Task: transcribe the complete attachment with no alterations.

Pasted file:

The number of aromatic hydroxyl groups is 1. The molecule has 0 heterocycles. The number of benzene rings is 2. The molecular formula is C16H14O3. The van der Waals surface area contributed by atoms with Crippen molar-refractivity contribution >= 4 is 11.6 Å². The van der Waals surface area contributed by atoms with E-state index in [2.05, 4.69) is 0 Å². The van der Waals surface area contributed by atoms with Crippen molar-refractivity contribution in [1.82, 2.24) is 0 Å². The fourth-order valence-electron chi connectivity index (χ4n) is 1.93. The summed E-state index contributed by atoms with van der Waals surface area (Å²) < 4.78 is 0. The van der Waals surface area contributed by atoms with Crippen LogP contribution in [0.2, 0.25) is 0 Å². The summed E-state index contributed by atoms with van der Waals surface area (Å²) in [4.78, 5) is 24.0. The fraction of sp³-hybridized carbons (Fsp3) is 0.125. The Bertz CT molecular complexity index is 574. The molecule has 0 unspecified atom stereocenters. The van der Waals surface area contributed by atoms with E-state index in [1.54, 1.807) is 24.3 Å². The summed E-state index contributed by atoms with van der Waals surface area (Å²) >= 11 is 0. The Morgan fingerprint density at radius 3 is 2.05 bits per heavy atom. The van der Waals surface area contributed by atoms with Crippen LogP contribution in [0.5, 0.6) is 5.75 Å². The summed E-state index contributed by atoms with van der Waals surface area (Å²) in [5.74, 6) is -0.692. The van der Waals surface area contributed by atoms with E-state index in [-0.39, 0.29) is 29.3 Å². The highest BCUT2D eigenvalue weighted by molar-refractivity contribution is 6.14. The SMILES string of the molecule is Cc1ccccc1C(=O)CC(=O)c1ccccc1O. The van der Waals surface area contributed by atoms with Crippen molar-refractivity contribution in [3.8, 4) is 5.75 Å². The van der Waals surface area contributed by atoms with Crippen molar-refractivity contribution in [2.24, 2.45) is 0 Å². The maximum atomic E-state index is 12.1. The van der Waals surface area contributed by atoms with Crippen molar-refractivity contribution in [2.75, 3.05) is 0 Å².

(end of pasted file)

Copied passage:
The number of aromatic hydroxyl groups is 1. The molecule has 0 heterocycles. The number of benzene rings is 2. The molecular formula is C16H14O3. The van der Waals surface area contributed by atoms with Crippen molar-refractivity contribution >= 4 is 11.6 Å². The van der Waals surface area contributed by atoms with E-state index in [2.05, 4.69) is 0 Å². The van der Waals surface area contributed by atoms with Crippen molar-refractivity contribution in [1.82, 2.24) is 0 Å². The fourth-order valence-electron chi connectivity index (χ4n) is 1.93. The summed E-state index contributed by atoms with van der Waals surface area (Å²) < 4.78 is 0. The van der Waals surface area contributed by atoms with Crippen LogP contribution in [0.2, 0.25) is 0 Å². The summed E-state index contributed by atoms with van der Waals surface area (Å²) in [4.78, 5) is 24.0. The fraction of sp³-hybridized carbons (Fsp3) is 0.125. The Bertz CT molecular complexity index is 574. The molecule has 0 unspecified atom stereocenters. The van der Waals surface area contributed by atoms with E-state index in [1.54, 1.807) is 24.3 Å². The summed E-state index contributed by atoms with van der Waals surface area (Å²) >= 11 is 0. The Morgan fingerprint density at radius 3 is 2.05 bits per heavy atom. The van der Waals surface area contributed by atoms with Crippen LogP contribution in [0.5, 0.6) is 5.75 Å². The summed E-state index contributed by atoms with van der Waals surface area (Å²) in [5.74, 6) is -0.692. The van der Waals surface area contributed by atoms with E-state index in [-0.39, 0.29) is 29.3 Å². The highest BCUT2D eigenvalue weighted by molar-refractivity contribution is 6.14. The SMILES string of the molecule is Cc1ccccc1C(=O)CC(=O)c1ccccc1O. The van der Waals surface area contributed by atoms with Crippen molar-refractivity contribution in [3.8, 4) is 5.75 Å². The van der Waals surface area contributed by atoms with Crippen molar-refractivity contribution in [2.24, 2.45) is 0 Å². The maximum atomic E-state index is 12.1. The van der Waals surface area contributed by atoms with Crippen molar-refractivity contribution in [2.75, 3.05) is 0 Å².